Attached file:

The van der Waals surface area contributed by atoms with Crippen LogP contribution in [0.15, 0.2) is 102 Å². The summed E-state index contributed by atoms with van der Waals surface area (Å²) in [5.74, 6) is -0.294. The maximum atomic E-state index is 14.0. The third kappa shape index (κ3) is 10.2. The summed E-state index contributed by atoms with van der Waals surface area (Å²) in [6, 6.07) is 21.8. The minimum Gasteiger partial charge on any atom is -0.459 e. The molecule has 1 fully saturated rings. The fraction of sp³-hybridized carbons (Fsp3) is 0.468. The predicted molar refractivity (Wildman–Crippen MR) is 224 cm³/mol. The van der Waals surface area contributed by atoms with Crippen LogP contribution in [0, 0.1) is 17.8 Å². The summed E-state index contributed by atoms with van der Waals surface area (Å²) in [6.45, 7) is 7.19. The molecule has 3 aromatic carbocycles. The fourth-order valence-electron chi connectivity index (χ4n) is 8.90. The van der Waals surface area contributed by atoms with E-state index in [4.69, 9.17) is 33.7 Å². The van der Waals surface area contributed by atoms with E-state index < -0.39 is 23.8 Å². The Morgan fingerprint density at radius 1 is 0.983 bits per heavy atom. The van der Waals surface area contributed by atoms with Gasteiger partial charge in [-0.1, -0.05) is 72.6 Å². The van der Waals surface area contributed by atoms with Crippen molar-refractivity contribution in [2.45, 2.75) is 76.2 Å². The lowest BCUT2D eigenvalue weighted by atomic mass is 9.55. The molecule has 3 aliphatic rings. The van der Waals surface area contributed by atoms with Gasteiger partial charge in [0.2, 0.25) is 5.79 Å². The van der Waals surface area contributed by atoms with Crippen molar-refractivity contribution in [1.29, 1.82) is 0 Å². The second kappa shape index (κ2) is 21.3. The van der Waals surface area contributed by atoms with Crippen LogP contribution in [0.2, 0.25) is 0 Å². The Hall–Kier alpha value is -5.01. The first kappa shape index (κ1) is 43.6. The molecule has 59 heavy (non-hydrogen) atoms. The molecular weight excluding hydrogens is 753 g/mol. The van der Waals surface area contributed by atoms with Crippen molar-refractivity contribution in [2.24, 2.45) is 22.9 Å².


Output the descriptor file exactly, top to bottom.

The van der Waals surface area contributed by atoms with Crippen LogP contribution in [0.15, 0.2) is 102 Å². The summed E-state index contributed by atoms with van der Waals surface area (Å²) in [5.74, 6) is -0.294. The maximum atomic E-state index is 14.0. The third kappa shape index (κ3) is 10.2. The summed E-state index contributed by atoms with van der Waals surface area (Å²) in [6, 6.07) is 21.8. The minimum Gasteiger partial charge on any atom is -0.459 e. The molecule has 1 fully saturated rings. The fraction of sp³-hybridized carbons (Fsp3) is 0.468. The predicted molar refractivity (Wildman–Crippen MR) is 224 cm³/mol. The van der Waals surface area contributed by atoms with Crippen LogP contribution in [0, 0.1) is 17.8 Å². The summed E-state index contributed by atoms with van der Waals surface area (Å²) in [6.45, 7) is 7.19. The molecule has 3 aromatic carbocycles. The fourth-order valence-electron chi connectivity index (χ4n) is 8.90. The van der Waals surface area contributed by atoms with E-state index in [4.69, 9.17) is 33.7 Å². The van der Waals surface area contributed by atoms with E-state index < -0.39 is 23.8 Å². The Morgan fingerprint density at radius 1 is 0.983 bits per heavy atom. The van der Waals surface area contributed by atoms with Gasteiger partial charge in [-0.1, -0.05) is 72.6 Å². The van der Waals surface area contributed by atoms with Crippen molar-refractivity contribution in [2.45, 2.75) is 76.2 Å². The lowest BCUT2D eigenvalue weighted by atomic mass is 9.55. The molecule has 3 aliphatic rings. The van der Waals surface area contributed by atoms with Gasteiger partial charge in [0.2, 0.25) is 5.79 Å². The van der Waals surface area contributed by atoms with Crippen molar-refractivity contribution in [1.29, 1.82) is 0 Å². The second kappa shape index (κ2) is 21.3. The van der Waals surface area contributed by atoms with Crippen LogP contribution in [0.2, 0.25) is 0 Å². The Hall–Kier alpha value is -5.01. The first kappa shape index (κ1) is 43.6. The molecule has 59 heavy (non-hydrogen) atoms. The molecular weight excluding hydrogens is 753 g/mol. The van der Waals surface area contributed by atoms with Crippen molar-refractivity contribution in [2.24, 2.45) is 22.9 Å².